Baseball Judgments

Baseball Judgments |
The curse of the goat

Curse or management phenomenon


By Roger Weber


Some baseball stories just develop, and such is the case with the Cubs and Wrigley Field. In 1945 the Cubs lost the World Series to Detroit, blowing a 2-1 series lead in the process. But the fact the Cubs lost isn't surprising. They had lost in their last six World Series appearances in 1910, 1918, 1929, 1932, '35 and '38. But this time was different. With a simple refusal the Cubs launched upon themselves a curse they have yet to break.


According to the legend, William Sianis, an immigrant, had two tickets to game four of the World Series, one for him and one for his pet goat, Murphy. Although they were allowed on the field as a sort of parade before the game, Sianis and some ushers got into a fight before the game, the ushers claiming Sianis couldn't bring the animal into the stadium. Although Sianis and the goat were eventually allowed to stay in the park, both were ejected in the middle of the game because of the goat's terrible smell. Sianis was outraged. After the Cubs lost game 4, Sianis sent a letter to Cubs' owner Philip Wrigley that said "Who stinks now." Sianis also supposedly cursed the team to never win another pennant.


The Cubs haven't made it back to the World Series despite some close calls. But they have had their share of near misses. In 1969 and 1973 the Cubs blew what looked like sure playoff opportunities. The 1969 collapse is most remembered, though, for a black cat that ran across Ron Santo's path, an omen of failure to many Cub fans. In 1984 the Cubs finally made the playoffs and won the first two games of the NLCS with San Diego before losing the last three. Legend says that the Cubs planned to bring the goat back for game 5 but that the players refused claiming they wanted to win on their own. The Cubs lost in the playoffs again in 1989 and 1998, and then again in 2003 in the famous collapse that included the Cubs losing three straight games, a famous fan interference play and an Alex Gonzalez fielding mistake.


Of course, there are practical explanations for much of the Cubs' losing that involve their ballpark. Since 1916 the team has played in Wrigley Field, a venue known for its fierce winds that can create games like the famous one in May of 1979 where the Phillies beat the Cubs 23-22. In the slugfest there were a combined 50 hits and 11 home runs.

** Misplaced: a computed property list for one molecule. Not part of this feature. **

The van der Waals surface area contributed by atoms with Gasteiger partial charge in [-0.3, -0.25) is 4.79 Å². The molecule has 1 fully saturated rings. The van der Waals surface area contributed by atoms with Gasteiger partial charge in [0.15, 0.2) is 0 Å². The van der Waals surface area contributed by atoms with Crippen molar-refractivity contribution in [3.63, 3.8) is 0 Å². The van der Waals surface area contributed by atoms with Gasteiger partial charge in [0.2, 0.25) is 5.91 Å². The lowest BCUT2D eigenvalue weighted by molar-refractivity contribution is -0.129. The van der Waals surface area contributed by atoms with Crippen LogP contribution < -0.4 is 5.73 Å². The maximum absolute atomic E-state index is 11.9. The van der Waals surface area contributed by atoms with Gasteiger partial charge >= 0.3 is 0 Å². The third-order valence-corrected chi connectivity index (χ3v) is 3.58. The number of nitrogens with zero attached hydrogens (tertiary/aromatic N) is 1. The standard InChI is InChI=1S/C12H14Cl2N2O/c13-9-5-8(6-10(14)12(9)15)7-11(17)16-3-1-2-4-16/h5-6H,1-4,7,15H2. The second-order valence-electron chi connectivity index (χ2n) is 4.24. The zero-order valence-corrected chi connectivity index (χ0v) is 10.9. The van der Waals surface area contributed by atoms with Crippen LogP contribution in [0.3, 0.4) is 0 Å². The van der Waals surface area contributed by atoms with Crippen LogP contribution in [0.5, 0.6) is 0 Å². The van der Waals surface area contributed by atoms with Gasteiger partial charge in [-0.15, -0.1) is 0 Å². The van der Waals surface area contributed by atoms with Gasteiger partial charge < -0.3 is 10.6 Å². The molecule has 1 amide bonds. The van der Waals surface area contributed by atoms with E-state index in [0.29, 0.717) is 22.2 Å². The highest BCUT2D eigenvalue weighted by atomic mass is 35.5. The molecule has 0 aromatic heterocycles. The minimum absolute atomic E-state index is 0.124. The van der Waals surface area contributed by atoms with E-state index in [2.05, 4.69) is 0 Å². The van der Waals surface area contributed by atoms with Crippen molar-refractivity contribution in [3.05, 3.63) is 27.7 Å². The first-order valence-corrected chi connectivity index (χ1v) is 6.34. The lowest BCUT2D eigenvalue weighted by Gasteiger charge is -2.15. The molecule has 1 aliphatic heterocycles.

For years the Cubs for some seemingly unknown reason had excellent offensive statistics and terrible pitching numbers. Players like Ernie Banks capitalized on Wrigley's offensive characteristics – Banks slugged over 500 home runs and is regarded by many as the greatest shortstop ever. So the Cubs would trade away their pitchers in exchange for other' teams' pitchers. And surprisingly the new pitchers wouldn't fare much better. Meanwhile mediocre offensive players would be allowed to remain in the lineup because of their inflated stats due to the Wrigley effect.


But whatever the cause of the Cubs' misfortune the legend of the curse has brought about they mystique of a famous underground tavern, the Billy Goat Tavern. Located just off of Chicago's most well known street, Michigan avenue and a level underneath Chicago's Magnificent Mile, William Sianis' tavern is now filled with memorabilia about the curse. And as popularized by "Saturday Night Live," the restaurant's order taker shouts the lines "Cheezborger, cheezborger, cheezborger" when the order is specified.  The dark tavern usually has a line out the door for lunch and is a very fun, open place to catch a meal.


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